I wish I had my camera with me and someone could take a picture of me. I’m sitting on the floor, up against a wall in Grand Central Station, Tulea on my knees, waiting to board the train back to Poughkeepsie where I will then go on by car to Woodstock. I got here early and there seems to be no chairs or benches to sit on, so—

Funny to be here, cause for 8 years, this was the station I went to and from en route, first to Troy, NY (my boarding school Emma Willard) for 4 years and then Poughkeepsie (Vassar), passing Fonda, NY, on the way up the Hudson. If you blinked you’d miss it. It was where my ancestor, Jellis Fonda, settled in the 1600s after fleeing Holland because of repression against the Dutch Reform Church. He rowed up the Hudson and settled in Mohawk territory. When I look out the train windows, I try to imagine how he must have felt, rowing up that massive expanse of water, not knowing how far it would take him or what lay in store. Maybe he decided to stop where he did just because he got tired. As I have written before, the old graveyard in Fonda has moss-covered headstones with the names Pietre, Jayne, Henry!!

I came to the City to attend a screening of Bruce Beresford’s last film, “Mao’s Last Dancer.” It opens in theatres on Friday. I liked it very much. Cried a lot at the emotional ending and was fascinated by what was shown of China in the days of Mao. It is a true story. The lead actor, a gorgeous man, is also a fantastic dancer and it was a treat to watch him move!! Everyone from “Peace, Love and Misunderstanding” was there, cast and crew. What fun to see everyone all glam’ed up. After the screening, hosted by the Australian Consulate, we celebrated Bruce’s 70th birthday.

And now, here I am, in the comfort and safety of an airconditioned train, following the same trajectory as my ancestor, looking forward to my final 5 days of shooting that will include some fun and juicy scenes with Catherine Keener.

Stay tuned.

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  1. Hi Jane you are all over the map and still going
    strong. I envy you not you stature in life but your
    endurance. Take care and enjoy thanks for the tweets.


  2. Wow…two years ago, same time of year, I took the same train ride from Grand Central to Poughkeepsie along the Hudson loving every minute! Thanks for the photos and refreshing my memory of a happy time.

  3. Hello Jane,
    Wonderful view by train, here is one more ancestor,Jesse Fonda if you have not seen his book .Familiar Letters on Sacraments: Addressed to the People of His Charge (1824) you can read online or download for free. It is a window the the thinking , your ancestors views on the holy Sacramnts are very bold, for the time. A good document Puts light on a area of study. At a time when the holy Sacramnts were viewed as drinking blood and unholy , Jesse comes out as his dudy in this written account. A clear represention of a person thinking, in a offical nature.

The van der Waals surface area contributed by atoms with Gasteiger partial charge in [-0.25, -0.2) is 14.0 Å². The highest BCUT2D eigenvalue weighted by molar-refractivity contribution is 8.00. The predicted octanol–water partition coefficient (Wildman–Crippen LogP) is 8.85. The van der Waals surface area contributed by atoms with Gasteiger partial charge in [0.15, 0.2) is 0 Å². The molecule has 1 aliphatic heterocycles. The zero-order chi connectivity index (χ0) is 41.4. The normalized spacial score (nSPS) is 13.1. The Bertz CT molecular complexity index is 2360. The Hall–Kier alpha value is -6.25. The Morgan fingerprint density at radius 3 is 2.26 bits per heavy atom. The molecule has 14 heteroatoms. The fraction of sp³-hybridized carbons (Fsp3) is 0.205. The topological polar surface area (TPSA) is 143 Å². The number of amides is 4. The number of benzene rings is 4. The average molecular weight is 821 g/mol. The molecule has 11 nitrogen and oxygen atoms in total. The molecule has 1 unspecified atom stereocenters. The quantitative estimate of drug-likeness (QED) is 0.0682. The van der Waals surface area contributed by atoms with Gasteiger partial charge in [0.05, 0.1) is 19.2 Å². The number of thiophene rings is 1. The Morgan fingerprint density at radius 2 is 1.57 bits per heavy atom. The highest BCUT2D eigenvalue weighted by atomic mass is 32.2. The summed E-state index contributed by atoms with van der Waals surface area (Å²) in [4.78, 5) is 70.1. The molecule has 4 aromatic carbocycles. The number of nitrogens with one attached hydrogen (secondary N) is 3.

I’m writing this after hearing about Michael Douglas tumour in his throat. I can only give hopes of full recovery and give my concern for his loved ones and family who are under terrific strain, too. Michael has a wonderful example of longevity in his father, whom he described in a recent interview as a ‘very intense, talented survivalist’.

  4. Greetings Miss Fonda from New Zealand. You have been away from the Big Screen for far to long. We are looking forward to your new films. We will be in LA next year and will be going to see your Play. Stay safe and keep doing what you do…you are a Treasured Icon round the World. Much Lovexxxxxx

  5. What a delight to follow you, be with you! Thank you for your allowing, opening, expanding. You inspire, live and love.

  6. I love that trip from NYC up the Hudson to the
    Troy/Rensselaer Train Station, Winter, Spring,
    Summer or Fall!

    Thank you for reminding me, as I sit here in China, so far from my beloved Hudson!


  7. Loved your ancestor story. I have an ancestor who was part of (albeit briefly) of the Lewis and Clark expedition. He was a French-Canadian (engage) that was hired to interpret between L&C and the Oto Indians. What happened to him after he was sent off to an Oto camp to bring back the chief, is open to debate. I am extremely proud of my French-Canadian heritage which goes back to the 1600’s in Canada.

  8. Beautiful thoughts!
    Beautiful photos!

    But you are on the wrong river if
    you are looking for the village of
    Fonda, NY 😉

    The village of Fonda, NY sits on a
    beautiful spot north of a bend in the
    MOHAWK River,
    about 50 miles west of where the
    Mohawk and Hudson Rivers meet.
    It is the county seat of Montgomery
    County, NY and near the town of

    It is a beautiful place, steeped in
    history, of both the European
    settlers and the native people
    who have called it their home.

    I thank your ancestor for his
    long trip from NYC all those
    many years ago.

  9. I love it when you provide brief descriptions of an “ordinary” person doing an ordinary thing (sitting on the floor in Grand Central) to remind us that though you are extrodinary, you’re like everybody else in many ways.

  10. It was fun to see your picture on “celebrity sightings”, drink and dog in hand next to a handsome actor. Was wondering what the movie was, thanks for the info.